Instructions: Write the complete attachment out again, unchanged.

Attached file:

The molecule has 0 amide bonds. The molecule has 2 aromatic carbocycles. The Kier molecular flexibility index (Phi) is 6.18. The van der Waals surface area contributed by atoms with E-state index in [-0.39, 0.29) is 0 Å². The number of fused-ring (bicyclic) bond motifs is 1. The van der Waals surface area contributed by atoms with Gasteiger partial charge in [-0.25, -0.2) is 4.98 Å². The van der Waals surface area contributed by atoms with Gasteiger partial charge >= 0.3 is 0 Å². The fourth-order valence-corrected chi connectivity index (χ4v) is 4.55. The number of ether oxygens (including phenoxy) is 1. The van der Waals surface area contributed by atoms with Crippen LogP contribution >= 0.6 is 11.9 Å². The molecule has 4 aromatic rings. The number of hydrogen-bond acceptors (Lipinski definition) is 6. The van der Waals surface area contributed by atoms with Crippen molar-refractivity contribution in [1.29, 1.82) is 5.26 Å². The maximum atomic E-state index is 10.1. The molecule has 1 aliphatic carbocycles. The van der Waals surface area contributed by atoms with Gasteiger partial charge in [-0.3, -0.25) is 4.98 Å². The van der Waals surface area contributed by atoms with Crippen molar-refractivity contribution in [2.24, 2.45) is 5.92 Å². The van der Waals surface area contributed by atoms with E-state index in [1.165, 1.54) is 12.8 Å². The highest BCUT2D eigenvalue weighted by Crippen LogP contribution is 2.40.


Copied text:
The molecule has 0 amide bonds. The molecule has 2 aromatic carbocycles. The Kier molecular flexibility index (Phi) is 6.18. The van der Waals surface area contributed by atoms with E-state index in [-0.39, 0.29) is 0 Å². The number of fused-ring (bicyclic) bond motifs is 1. The van der Waals surface area contributed by atoms with Gasteiger partial charge in [-0.25, -0.2) is 4.98 Å². The van der Waals surface area contributed by atoms with Gasteiger partial charge >= 0.3 is 0 Å². The fourth-order valence-corrected chi connectivity index (χ4v) is 4.55. The number of ether oxygens (including phenoxy) is 1. The van der Waals surface area contributed by atoms with Crippen LogP contribution >= 0.6 is 11.9 Å². The molecule has 4 aromatic rings. The number of hydrogen-bond acceptors (Lipinski definition) is 6. The van der Waals surface area contributed by atoms with Crippen molar-refractivity contribution in [1.29, 1.82) is 5.26 Å². The maximum atomic E-state index is 10.1. The molecule has 1 aliphatic carbocycles. The van der Waals surface area contributed by atoms with Gasteiger partial charge in [-0.3, -0.25) is 4.98 Å². The van der Waals surface area contributed by atoms with Crippen molar-refractivity contribution in [2.24, 2.45) is 5.92 Å². The van der Waals surface area contributed by atoms with E-state index in [1.165, 1.54) is 12.8 Å². The highest BCUT2D eigenvalue weighted by Crippen LogP contribution is 2.40.